1/ Keyword competition– when talking about website competition you are referring to that keyword/phrase on Google. For every search query, Google references its database and determines from a list what pages should rank 1 etc. For every query you can see how large the reference list is, and, in very broad terms, the higher the number, the more competitive the term. In the example below, for “economical SEO NSW”, Google referenced over 21million pages to get it listed, which is actually considered a medium level of competition. Obviously, the lower the competition, the easier the keyword would be to rank.

comptetition

2/ Website competition – for every query, you are competing with other websites for the top spot. Google first generates a list of potential pages, then ranks them according to how relevant it thinks it is to the query. The higher the authority a site has, the higher it will rank, so you not only need to consider the number of pages Google is referencing, but the quality of the pages that appear. Are the first few pages of listing taken up by .gov sites, or sites like wiki etc? If so, especially for a new site, it will take time and effort to gain enough authority to outrank the established sites. You may need to consider other variations of the terms of the keywords/phrases that you wish to target for queries that are not as populated as such high authority sites.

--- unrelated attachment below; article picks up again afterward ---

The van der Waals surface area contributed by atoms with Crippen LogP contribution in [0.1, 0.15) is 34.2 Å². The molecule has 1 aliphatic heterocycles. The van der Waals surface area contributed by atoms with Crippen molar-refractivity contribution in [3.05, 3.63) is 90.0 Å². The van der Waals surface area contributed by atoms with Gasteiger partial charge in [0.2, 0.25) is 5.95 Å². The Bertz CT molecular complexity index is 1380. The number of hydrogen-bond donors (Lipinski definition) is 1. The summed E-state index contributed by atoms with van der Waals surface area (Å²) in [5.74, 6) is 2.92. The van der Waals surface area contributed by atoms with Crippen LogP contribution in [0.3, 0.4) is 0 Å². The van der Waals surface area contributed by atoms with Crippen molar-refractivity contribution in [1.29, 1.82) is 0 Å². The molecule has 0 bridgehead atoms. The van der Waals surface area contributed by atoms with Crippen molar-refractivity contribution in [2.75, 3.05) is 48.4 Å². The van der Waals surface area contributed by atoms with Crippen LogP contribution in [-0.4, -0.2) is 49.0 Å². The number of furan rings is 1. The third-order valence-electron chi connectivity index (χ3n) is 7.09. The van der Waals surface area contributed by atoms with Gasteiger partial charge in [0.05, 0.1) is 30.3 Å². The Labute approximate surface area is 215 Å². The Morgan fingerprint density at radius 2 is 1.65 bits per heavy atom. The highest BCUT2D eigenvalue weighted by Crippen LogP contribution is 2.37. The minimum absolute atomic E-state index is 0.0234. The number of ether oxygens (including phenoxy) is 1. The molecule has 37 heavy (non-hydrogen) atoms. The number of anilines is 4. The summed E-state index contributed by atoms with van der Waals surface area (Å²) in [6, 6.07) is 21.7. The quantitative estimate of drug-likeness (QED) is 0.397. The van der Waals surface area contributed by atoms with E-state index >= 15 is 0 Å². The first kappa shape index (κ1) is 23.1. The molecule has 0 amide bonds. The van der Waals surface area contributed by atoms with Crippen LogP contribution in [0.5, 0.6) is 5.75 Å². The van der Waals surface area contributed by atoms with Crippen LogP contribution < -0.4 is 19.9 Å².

There are of course many variables to consider when working up a keyword list, and in Part Two we will look at short and long term keywords and what it means, and how best to determine which keywords to target. If you are unable to wait, or need expert advice, feel free to contact us for a free website & keyword analysis.

Part Two: Choosing the Right Keywords to Target – Long versus Short Tail

You will often hear the term “short and long tail keywords” mentioned, but what do they mean and why are they an important concept to grasp?

To put it simply, every search query involves a series of words, be it a single word or a longer phrase. “Short tail keywords” refer to 1-2 keyword phrases like “party” or “party supplies”; “long tail keywords” refers to longer versions like “kids party supplies” or longer. Of course, knowing what they mean is of little use if you do not know how to utilise them in your keyword decision making process.